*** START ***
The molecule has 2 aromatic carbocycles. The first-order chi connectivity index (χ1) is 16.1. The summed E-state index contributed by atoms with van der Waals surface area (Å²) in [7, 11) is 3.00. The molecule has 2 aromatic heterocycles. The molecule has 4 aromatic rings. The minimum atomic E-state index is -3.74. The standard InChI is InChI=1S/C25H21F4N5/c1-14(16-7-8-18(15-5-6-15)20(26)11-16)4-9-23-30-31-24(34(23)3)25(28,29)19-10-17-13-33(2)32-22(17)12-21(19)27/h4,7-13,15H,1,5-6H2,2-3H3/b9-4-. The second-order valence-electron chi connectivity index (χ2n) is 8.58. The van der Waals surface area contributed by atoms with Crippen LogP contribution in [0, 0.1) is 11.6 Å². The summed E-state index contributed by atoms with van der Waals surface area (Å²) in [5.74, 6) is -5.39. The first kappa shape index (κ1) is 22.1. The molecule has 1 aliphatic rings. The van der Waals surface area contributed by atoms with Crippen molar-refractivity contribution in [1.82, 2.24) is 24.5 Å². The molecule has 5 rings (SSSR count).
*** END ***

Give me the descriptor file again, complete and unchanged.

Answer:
The molecule has 2 aromatic carbocycles. The first-order chi connectivity index (χ1) is 16.1. The summed E-state index contributed by atoms with van der Waals surface area (Å²) in [7, 11) is 3.00. The molecule has 2 aromatic heterocycles. The molecule has 4 aromatic rings. The minimum atomic E-state index is -3.74. The standard InChI is InChI=1S/C25H21F4N5/c1-14(16-7-8-18(15-5-6-15)20(26)11-16)4-9-23-30-31-24(34(23)3)25(28,29)19-10-17-13-33(2)32-22(17)12-21(19)27/h4,7-13,15H,1,5-6H2,2-3H3/b9-4-. The second-order valence-electron chi connectivity index (χ2n) is 8.58. The van der Waals surface area contributed by atoms with Crippen LogP contribution in [0, 0.1) is 11.6 Å². The summed E-state index contributed by atoms with van der Waals surface area (Å²) in [5.74, 6) is -5.39. The first kappa shape index (κ1) is 22.1. The molecule has 1 aliphatic rings. The van der Waals surface area contributed by atoms with Crippen molar-refractivity contribution in [1.82, 2.24) is 24.5 Å². The molecule has 5 rings (SSSR count).